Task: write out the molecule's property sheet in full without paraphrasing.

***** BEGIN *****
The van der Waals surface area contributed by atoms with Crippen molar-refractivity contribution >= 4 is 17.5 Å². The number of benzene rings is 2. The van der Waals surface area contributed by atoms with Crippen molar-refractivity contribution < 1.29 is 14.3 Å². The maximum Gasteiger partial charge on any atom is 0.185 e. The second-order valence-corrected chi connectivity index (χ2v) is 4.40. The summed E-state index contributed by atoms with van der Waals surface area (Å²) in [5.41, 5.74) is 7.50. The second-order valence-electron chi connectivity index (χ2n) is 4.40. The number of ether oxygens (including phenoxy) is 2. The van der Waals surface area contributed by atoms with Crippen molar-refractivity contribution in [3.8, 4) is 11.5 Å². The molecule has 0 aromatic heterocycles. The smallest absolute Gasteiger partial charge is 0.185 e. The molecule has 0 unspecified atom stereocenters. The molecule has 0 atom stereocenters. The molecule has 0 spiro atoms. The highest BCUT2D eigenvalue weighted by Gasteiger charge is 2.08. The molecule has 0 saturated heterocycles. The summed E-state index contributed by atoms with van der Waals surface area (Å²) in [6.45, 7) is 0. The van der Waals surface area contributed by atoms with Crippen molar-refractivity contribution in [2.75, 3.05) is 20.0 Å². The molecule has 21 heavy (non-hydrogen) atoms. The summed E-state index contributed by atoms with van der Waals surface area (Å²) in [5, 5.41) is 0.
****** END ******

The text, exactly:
The van der Waals surface area contributed by atoms with Crippen molar-refractivity contribution >= 4 is 17.5 Å². The number of benzene rings is 2. The van der Waals surface area contributed by atoms with Crippen molar-refractivity contribution < 1.29 is 14.3 Å². The maximum Gasteiger partial charge on any atom is 0.185 e. The second-order valence-corrected chi connectivity index (χ2v) is 4.40. The summed E-state index contributed by atoms with van der Waals surface area (Å²) in [5.41, 5.74) is 7.50. The second-order valence-electron chi connectivity index (χ2n) is 4.40. The number of ether oxygens (including phenoxy) is 2. The van der Waals surface area contributed by atoms with Crippen molar-refractivity contribution in [3.8, 4) is 11.5 Å². The molecule has 0 aromatic heterocycles. The smallest absolute Gasteiger partial charge is 0.185 e. The molecule has 0 unspecified atom stereocenters. The molecule has 0 atom stereocenters. The molecule has 0 spiro atoms. The highest BCUT2D eigenvalue weighted by Gasteiger charge is 2.08. The molecule has 0 saturated heterocycles. The summed E-state index contributed by atoms with van der Waals surface area (Å²) in [6.45, 7) is 0. The van der Waals surface area contributed by atoms with Crippen molar-refractivity contribution in [2.75, 3.05) is 20.0 Å². The molecule has 21 heavy (non-hydrogen) atoms. The summed E-state index contributed by atoms with van der Waals surface area (Å²) in [5, 5.41) is 0.